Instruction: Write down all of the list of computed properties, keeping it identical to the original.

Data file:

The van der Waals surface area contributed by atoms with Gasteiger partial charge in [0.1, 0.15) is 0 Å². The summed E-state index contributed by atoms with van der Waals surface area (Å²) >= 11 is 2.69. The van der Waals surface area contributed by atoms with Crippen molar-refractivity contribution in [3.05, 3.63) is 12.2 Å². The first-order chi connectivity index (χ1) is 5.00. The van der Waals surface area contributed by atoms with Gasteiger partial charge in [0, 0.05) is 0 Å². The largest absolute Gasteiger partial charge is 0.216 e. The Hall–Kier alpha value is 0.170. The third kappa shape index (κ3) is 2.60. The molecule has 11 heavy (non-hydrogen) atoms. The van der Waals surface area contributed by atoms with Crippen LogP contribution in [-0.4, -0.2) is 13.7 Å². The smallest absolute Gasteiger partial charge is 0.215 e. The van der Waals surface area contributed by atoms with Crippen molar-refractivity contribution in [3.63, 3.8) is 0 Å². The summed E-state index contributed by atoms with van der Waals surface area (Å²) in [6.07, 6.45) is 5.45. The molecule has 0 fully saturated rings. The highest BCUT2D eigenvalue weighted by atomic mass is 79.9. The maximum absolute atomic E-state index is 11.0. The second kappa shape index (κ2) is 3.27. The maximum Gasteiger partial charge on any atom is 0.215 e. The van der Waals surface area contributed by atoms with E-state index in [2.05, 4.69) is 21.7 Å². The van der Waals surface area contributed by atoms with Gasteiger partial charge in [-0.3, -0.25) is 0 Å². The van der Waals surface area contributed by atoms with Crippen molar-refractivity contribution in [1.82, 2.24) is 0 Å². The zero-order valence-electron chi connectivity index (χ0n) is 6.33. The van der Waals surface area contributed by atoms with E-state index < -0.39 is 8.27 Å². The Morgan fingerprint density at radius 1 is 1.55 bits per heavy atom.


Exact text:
The van der Waals surface area contributed by atoms with Gasteiger partial charge in [0.1, 0.15) is 0 Å². The summed E-state index contributed by atoms with van der Waals surface area (Å²) >= 11 is 2.69. The van der Waals surface area contributed by atoms with Crippen molar-refractivity contribution in [3.05, 3.63) is 12.2 Å². The first-order chi connectivity index (χ1) is 5.00. The van der Waals surface area contributed by atoms with Gasteiger partial charge in [0, 0.05) is 0 Å². The largest absolute Gasteiger partial charge is 0.216 e. The Hall–Kier alpha value is 0.170. The third kappa shape index (κ3) is 2.60. The molecule has 11 heavy (non-hydrogen) atoms. The van der Waals surface area contributed by atoms with Crippen LogP contribution in [-0.4, -0.2) is 13.7 Å². The smallest absolute Gasteiger partial charge is 0.215 e. The van der Waals surface area contributed by atoms with Crippen molar-refractivity contribution in [3.63, 3.8) is 0 Å². The summed E-state index contributed by atoms with van der Waals surface area (Å²) in [6.07, 6.45) is 5.45. The molecule has 0 fully saturated rings. The highest BCUT2D eigenvalue weighted by atomic mass is 79.9. The maximum absolute atomic E-state index is 11.0. The second kappa shape index (κ2) is 3.27. The maximum Gasteiger partial charge on any atom is 0.215 e. The van der Waals surface area contributed by atoms with E-state index in [2.05, 4.69) is 21.7 Å². The van der Waals surface area contributed by atoms with Gasteiger partial charge in [-0.3, -0.25) is 0 Å². The van der Waals surface area contributed by atoms with Crippen molar-refractivity contribution in [1.82, 2.24) is 0 Å². The zero-order valence-electron chi connectivity index (χ0n) is 6.33. The van der Waals surface area contributed by atoms with E-state index < -0.39 is 8.27 Å². The Morgan fingerprint density at radius 1 is 1.55 bits per heavy atom.